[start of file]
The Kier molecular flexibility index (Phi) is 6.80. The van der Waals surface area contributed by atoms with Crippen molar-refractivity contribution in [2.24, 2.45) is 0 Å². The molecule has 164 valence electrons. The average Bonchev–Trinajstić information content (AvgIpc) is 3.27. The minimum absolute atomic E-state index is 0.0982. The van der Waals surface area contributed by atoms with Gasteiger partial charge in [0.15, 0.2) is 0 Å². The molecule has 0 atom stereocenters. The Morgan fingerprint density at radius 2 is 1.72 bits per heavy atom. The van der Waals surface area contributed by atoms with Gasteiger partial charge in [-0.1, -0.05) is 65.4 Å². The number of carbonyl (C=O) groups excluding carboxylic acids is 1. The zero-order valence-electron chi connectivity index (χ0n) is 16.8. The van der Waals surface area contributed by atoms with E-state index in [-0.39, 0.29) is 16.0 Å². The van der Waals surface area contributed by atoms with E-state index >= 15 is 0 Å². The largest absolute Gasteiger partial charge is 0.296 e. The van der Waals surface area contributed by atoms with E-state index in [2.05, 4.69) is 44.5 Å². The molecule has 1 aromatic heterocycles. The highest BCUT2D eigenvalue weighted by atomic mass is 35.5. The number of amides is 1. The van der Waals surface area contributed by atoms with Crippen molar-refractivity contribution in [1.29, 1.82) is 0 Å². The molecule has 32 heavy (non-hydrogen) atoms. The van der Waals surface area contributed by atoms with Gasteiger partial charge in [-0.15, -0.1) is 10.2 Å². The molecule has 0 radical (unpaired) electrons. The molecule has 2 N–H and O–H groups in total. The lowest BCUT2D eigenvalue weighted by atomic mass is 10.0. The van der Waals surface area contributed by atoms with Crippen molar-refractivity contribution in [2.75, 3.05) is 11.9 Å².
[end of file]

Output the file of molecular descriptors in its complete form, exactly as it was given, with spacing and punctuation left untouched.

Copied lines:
The Kier molecular flexibility index (Phi) is 6.80. The van der Waals surface area contributed by atoms with Crippen molar-refractivity contribution in [2.24, 2.45) is 0 Å². The molecule has 164 valence electrons. The average Bonchev–Trinajstić information content (AvgIpc) is 3.27. The minimum absolute atomic E-state index is 0.0982. The van der Waals surface area contributed by atoms with Gasteiger partial charge in [0.15, 0.2) is 0 Å². The molecule has 0 atom stereocenters. The Morgan fingerprint density at radius 2 is 1.72 bits per heavy atom. The van der Waals surface area contributed by atoms with Gasteiger partial charge in [-0.1, -0.05) is 65.4 Å². The number of carbonyl (C=O) groups excluding carboxylic acids is 1. The zero-order valence-electron chi connectivity index (χ0n) is 16.8. The van der Waals surface area contributed by atoms with E-state index in [-0.39, 0.29) is 16.0 Å². The van der Waals surface area contributed by atoms with E-state index >= 15 is 0 Å². The largest absolute Gasteiger partial charge is 0.296 e. The van der Waals surface area contributed by atoms with E-state index in [2.05, 4.69) is 44.5 Å². The molecule has 1 aromatic heterocycles. The highest BCUT2D eigenvalue weighted by atomic mass is 35.5. The number of amides is 1. The van der Waals surface area contributed by atoms with Crippen molar-refractivity contribution in [1.29, 1.82) is 0 Å². The molecule has 32 heavy (non-hydrogen) atoms. The van der Waals surface area contributed by atoms with Gasteiger partial charge in [-0.15, -0.1) is 10.2 Å². The molecule has 0 radical (unpaired) electrons. The molecule has 2 N–H and O–H groups in total. The lowest BCUT2D eigenvalue weighted by atomic mass is 10.0. The van der Waals surface area contributed by atoms with Crippen molar-refractivity contribution in [2.75, 3.05) is 11.9 Å².